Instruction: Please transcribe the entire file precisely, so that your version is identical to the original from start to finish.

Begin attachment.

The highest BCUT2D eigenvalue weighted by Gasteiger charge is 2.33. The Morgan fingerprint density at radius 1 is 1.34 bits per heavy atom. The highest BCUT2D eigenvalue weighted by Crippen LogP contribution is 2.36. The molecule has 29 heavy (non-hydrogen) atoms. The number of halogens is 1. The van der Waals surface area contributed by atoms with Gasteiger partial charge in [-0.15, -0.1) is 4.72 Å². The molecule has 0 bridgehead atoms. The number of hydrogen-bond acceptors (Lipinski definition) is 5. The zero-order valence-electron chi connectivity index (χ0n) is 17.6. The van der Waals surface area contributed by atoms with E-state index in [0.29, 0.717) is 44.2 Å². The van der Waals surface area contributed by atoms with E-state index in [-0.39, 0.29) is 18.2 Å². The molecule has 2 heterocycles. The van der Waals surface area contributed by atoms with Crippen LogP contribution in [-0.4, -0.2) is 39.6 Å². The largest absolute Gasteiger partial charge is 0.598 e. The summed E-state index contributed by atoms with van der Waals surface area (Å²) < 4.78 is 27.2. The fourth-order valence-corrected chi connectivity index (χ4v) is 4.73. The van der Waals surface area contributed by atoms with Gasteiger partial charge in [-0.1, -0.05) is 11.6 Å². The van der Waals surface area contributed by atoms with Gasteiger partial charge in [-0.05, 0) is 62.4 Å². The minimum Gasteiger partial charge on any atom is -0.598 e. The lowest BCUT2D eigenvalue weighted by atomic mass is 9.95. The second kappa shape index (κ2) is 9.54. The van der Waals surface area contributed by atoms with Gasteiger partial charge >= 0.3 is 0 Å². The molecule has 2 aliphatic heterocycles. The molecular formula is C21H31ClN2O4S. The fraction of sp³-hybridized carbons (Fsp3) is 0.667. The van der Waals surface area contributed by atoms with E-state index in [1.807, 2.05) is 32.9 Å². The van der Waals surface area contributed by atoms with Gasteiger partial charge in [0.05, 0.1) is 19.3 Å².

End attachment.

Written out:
The highest BCUT2D eigenvalue weighted by Gasteiger charge is 2.33. The Morgan fingerprint density at radius 1 is 1.34 bits per heavy atom. The highest BCUT2D eigenvalue weighted by Crippen LogP contribution is 2.36. The molecule has 29 heavy (non-hydrogen) atoms. The number of halogens is 1. The van der Waals surface area contributed by atoms with Gasteiger partial charge in [-0.15, -0.1) is 4.72 Å². The molecule has 0 bridgehead atoms. The number of hydrogen-bond acceptors (Lipinski definition) is 5. The zero-order valence-electron chi connectivity index (χ0n) is 17.6. The van der Waals surface area contributed by atoms with E-state index in [0.29, 0.717) is 44.2 Å². The van der Waals surface area contributed by atoms with E-state index in [-0.39, 0.29) is 18.2 Å². The molecule has 2 heterocycles. The van der Waals surface area contributed by atoms with Crippen LogP contribution in [-0.4, -0.2) is 39.6 Å². The largest absolute Gasteiger partial charge is 0.598 e. The summed E-state index contributed by atoms with van der Waals surface area (Å²) < 4.78 is 27.2. The fourth-order valence-corrected chi connectivity index (χ4v) is 4.73. The van der Waals surface area contributed by atoms with Gasteiger partial charge in [-0.1, -0.05) is 11.6 Å². The van der Waals surface area contributed by atoms with Gasteiger partial charge in [-0.05, 0) is 62.4 Å². The minimum Gasteiger partial charge on any atom is -0.598 e. The lowest BCUT2D eigenvalue weighted by atomic mass is 9.95. The second kappa shape index (κ2) is 9.54. The van der Waals surface area contributed by atoms with Gasteiger partial charge >= 0.3 is 0 Å². The molecule has 2 aliphatic heterocycles. The molecular formula is C21H31ClN2O4S. The fraction of sp³-hybridized carbons (Fsp3) is 0.667. The van der Waals surface area contributed by atoms with E-state index in [1.807, 2.05) is 32.9 Å². The van der Waals surface area contributed by atoms with Gasteiger partial charge in [0.05, 0.1) is 19.3 Å².